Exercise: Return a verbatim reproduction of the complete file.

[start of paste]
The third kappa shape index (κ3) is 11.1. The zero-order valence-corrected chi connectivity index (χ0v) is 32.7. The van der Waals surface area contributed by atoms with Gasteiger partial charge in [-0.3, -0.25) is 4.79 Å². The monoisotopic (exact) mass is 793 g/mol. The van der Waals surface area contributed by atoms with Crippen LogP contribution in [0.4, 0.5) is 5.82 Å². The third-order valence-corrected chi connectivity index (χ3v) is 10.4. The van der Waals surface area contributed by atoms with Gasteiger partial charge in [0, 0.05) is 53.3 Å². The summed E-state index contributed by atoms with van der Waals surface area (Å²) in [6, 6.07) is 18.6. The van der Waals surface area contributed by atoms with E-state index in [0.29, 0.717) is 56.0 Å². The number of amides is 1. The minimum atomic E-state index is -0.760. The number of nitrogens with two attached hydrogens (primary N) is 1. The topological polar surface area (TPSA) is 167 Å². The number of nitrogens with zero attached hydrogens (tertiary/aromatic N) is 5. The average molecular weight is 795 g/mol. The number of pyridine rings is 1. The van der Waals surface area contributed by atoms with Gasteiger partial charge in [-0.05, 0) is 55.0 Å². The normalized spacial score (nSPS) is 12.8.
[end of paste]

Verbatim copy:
The third kappa shape index (κ3) is 11.1. The zero-order valence-corrected chi connectivity index (χ0v) is 32.7. The van der Waals surface area contributed by atoms with Gasteiger partial charge in [-0.3, -0.25) is 4.79 Å². The monoisotopic (exact) mass is 793 g/mol. The van der Waals surface area contributed by atoms with Crippen LogP contribution in [0.4, 0.5) is 5.82 Å². The third-order valence-corrected chi connectivity index (χ3v) is 10.4. The van der Waals surface area contributed by atoms with Gasteiger partial charge in [0, 0.05) is 53.3 Å². The summed E-state index contributed by atoms with van der Waals surface area (Å²) in [6, 6.07) is 18.6. The van der Waals surface area contributed by atoms with E-state index in [0.29, 0.717) is 56.0 Å². The number of amides is 1. The minimum atomic E-state index is -0.760. The number of nitrogens with two attached hydrogens (primary N) is 1. The topological polar surface area (TPSA) is 167 Å². The number of nitrogens with zero attached hydrogens (tertiary/aromatic N) is 5. The average molecular weight is 795 g/mol. The number of pyridine rings is 1. The van der Waals surface area contributed by atoms with Gasteiger partial charge in [-0.05, 0) is 55.0 Å². The normalized spacial score (nSPS) is 12.8.